LONDON: British real estate group Winkworth said on Wednesday demand for high-end properties had been dented by tax policies targeting wealthy individuals and a proposal by the new Labour government to tax private schools.

Britain's tight national finances have for some time meant there is little scope to invest government money in improving its ailing public services. This has pushed successive governments to focus on whether they can raise more taxes from those who have chosen Britain, and often its high-returns property market, to store their wealth.

With the new Labour government promising to tighten tax loopholes that often benefit the super-rich, private banks and advisers have said that some may quit the country altogether.

Winkworth said in a trading announcement for the first half of 2024 that overall sales had risen 19% versus H1 2023, but that there had been some impact on the higher end of the market.

"A combination of the Conservative Party's removal of non-domiciled status, the Labour Party's stated intention of adding VAT to private school fees, and the higher cost of finance have weighed on this sector," the statement said.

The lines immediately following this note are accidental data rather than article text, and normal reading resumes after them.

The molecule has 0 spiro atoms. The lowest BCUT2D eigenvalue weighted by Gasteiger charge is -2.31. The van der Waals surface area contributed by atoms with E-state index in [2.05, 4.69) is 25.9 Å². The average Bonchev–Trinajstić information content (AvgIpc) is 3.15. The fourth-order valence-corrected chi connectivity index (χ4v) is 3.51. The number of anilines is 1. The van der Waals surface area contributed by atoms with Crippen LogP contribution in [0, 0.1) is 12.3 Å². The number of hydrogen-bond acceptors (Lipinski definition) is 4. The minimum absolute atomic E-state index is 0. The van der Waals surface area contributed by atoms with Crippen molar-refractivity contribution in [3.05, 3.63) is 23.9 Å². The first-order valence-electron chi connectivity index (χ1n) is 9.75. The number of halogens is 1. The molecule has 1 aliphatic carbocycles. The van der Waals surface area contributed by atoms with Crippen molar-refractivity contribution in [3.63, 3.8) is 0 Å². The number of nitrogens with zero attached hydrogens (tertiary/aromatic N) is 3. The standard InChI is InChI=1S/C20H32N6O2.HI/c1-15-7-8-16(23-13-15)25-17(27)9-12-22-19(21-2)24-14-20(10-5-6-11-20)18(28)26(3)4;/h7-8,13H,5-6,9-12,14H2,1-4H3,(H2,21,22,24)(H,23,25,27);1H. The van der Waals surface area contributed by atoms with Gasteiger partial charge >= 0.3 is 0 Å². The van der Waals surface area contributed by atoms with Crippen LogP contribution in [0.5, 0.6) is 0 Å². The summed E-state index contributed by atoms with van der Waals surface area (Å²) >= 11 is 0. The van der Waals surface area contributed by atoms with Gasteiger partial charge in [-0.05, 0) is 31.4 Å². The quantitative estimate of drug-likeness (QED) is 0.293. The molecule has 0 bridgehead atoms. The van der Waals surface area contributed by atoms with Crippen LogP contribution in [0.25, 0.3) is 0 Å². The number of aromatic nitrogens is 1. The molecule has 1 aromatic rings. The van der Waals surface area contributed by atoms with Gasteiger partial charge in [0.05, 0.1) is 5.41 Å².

Labour, whose election victory last week had been widely anticipated, intends to remove an exemption for non-state run schools which currently means they do not have to charge a 20% Value Added Tax (VAT)on the fees they receive.

Such schools are often favoured by the wealthy, but could now become more expensive.

In March the then-Conservative government said it would phase out a "non-dom" tax status that benefits at least 80,000 people who live in Britain but pay little or no U.K. tax on the money they earn overseas.

Labour has gone further, promising to end the use of offshore trusts that can be used to avoid inheritance tax.

Data published by the government on Tuesday showed non-doms were liable to pay 8.9 billion pounds in income, payroll and capital gains taxes in the 2022/2023 tax year.

(Reporting by William James; Editing by Angus MacSwan)